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ECB's Villeroy advocates patience in monetary policy amid rising oil prices

European Central Bank (ECB) Governing Council member Francois Villeroy de Galhau, in a speech on Monday, stressed the importance of a patient approach towards the current monetary policy. He warned against "testing the economy until it breaks" and suggested focusing on persisting with high interest rates rather than constantly pushing for higher levels.

Speaking at an event in Paris, Villeroy highlighted the current deposit rate of 4%, a record level that was set earlier this month to contain inflation. According to him, this rate plays a crucial role in controlling inflation within the Eurozone and should be held steady.

Villeroy's comments indicate a clear preference for not raising rates any further, even as some of his colleagues at the ECB have taken a more hawkish stance. Bundesbank chief Joachim Nagel said last week that it’s too soon to say rates are at a plateau. However, Latvia’s Martins Kazaks said earlier on Monday that September’s quarter-point hike may allow for a pause in October.

Despite concerns over the potential inflationary impact of rising oil prices on the global economy, Villeroy remained steadfast in the ECB’s commitment to its objectives. He asserted that "the recent increase in oil prices won’t derail the European Central Bank’s fight to tame inflation."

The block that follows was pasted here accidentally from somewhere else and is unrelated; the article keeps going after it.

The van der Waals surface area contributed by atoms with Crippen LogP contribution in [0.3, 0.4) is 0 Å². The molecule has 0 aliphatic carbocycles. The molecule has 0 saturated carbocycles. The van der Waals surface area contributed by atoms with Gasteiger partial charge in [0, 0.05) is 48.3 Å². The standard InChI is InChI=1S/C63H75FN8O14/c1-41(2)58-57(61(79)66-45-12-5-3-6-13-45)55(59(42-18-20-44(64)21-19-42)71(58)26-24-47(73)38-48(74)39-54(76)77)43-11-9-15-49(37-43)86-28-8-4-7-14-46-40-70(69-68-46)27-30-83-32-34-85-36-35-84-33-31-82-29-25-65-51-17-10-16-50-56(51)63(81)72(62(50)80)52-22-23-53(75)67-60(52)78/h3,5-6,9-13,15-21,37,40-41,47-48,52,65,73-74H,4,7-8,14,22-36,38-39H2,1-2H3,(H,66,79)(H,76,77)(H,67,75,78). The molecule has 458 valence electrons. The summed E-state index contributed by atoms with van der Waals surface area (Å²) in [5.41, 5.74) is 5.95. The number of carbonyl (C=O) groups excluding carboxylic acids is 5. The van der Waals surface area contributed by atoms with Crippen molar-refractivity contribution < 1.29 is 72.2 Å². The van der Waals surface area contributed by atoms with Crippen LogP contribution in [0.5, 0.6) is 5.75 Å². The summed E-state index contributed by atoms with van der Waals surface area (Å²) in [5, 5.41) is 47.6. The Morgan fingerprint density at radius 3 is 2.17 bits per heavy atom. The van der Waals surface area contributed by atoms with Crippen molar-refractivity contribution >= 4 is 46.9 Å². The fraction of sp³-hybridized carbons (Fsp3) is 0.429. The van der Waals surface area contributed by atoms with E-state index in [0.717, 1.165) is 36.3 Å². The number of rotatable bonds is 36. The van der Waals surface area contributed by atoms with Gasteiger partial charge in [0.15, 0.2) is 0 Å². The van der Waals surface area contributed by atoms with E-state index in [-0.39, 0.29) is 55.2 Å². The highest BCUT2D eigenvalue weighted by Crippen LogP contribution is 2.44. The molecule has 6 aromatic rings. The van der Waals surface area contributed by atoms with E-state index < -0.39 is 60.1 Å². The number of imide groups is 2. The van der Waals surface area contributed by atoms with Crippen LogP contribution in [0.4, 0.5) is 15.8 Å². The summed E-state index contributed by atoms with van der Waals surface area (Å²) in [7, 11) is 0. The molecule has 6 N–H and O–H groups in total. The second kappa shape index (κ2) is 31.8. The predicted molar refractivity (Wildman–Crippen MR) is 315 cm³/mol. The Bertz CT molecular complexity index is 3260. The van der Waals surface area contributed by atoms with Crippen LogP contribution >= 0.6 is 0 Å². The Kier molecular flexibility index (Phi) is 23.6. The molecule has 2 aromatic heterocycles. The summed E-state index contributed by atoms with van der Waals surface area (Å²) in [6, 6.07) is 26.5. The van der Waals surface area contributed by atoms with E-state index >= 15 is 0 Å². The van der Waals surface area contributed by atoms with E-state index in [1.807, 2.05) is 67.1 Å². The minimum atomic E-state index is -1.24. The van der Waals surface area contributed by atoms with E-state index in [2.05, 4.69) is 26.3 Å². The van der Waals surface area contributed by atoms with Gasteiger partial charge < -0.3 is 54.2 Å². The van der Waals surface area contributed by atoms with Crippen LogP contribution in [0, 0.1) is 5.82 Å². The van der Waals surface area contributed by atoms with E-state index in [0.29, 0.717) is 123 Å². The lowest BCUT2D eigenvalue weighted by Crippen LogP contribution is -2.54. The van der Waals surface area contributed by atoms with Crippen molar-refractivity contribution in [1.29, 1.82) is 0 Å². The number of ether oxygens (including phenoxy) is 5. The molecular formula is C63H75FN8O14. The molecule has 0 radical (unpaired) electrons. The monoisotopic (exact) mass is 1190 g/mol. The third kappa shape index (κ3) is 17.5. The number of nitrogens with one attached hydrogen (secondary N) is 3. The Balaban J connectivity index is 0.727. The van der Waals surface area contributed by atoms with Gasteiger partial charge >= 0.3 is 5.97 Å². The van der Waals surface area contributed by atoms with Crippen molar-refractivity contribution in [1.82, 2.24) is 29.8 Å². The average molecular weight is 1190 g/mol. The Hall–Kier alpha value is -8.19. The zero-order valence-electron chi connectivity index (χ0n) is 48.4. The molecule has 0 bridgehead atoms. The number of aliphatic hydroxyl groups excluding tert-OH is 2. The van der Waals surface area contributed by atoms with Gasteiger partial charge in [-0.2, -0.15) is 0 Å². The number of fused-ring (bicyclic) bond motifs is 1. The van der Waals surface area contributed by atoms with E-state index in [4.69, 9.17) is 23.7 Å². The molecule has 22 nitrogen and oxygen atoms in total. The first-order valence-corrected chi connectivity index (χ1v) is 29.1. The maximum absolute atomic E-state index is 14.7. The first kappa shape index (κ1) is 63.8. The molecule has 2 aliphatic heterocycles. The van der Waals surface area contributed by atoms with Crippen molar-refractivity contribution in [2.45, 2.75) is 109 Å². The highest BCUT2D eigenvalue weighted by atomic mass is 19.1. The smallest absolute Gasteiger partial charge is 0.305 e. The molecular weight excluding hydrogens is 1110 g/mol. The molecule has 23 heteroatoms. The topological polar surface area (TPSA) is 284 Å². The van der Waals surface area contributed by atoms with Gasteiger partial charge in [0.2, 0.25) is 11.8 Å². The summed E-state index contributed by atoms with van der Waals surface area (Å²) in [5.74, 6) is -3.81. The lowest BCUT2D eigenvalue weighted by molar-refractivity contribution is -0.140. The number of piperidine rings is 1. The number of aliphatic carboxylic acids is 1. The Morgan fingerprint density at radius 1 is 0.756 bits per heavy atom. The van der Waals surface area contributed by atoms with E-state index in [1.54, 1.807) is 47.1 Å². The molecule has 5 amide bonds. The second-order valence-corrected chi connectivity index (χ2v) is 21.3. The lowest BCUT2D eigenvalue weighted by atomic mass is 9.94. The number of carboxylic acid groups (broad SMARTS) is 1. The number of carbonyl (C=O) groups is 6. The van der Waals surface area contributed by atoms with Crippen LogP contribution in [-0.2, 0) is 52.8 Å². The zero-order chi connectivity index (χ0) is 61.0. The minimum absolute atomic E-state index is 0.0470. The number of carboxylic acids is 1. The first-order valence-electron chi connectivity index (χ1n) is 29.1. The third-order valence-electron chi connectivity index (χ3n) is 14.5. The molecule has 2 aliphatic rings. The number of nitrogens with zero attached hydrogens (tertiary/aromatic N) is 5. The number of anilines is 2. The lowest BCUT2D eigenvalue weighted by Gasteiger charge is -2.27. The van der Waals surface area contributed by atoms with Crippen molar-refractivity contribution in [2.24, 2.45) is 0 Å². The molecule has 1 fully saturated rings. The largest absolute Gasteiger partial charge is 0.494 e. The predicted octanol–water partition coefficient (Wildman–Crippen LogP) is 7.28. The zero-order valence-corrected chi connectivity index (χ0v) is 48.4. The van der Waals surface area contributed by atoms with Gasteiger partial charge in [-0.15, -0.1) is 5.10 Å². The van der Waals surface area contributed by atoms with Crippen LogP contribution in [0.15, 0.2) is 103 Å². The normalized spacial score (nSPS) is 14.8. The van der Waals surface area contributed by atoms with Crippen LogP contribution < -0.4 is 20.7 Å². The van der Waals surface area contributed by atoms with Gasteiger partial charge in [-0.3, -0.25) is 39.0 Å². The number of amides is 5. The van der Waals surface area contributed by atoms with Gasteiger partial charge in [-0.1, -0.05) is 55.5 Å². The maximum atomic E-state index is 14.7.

He further elaborated that while they remain attentive to these changes, it does not put into doubt the underlying disinflation. Villeroy also reiterated ECB’s target to bring inflation to around 2% by 2025 and expressed confidence in achieving this goal.

However, he also warned about the risk of easing policy too soon and urged the ECB to closely monitor the recent jump in oil prices and its effects on inflation expectations and wages. He clarified that "a persistent strategy isn’t forward guidance that rates will never increase again."

Concluding his speech, Villeroy emphasized that if the ECB can reach its inflation target with a soft landing rather than a hard one, it would be a much better route for the economy.

This article was generated with the support of AI and reviewed by an editor. For more information see our T&C.

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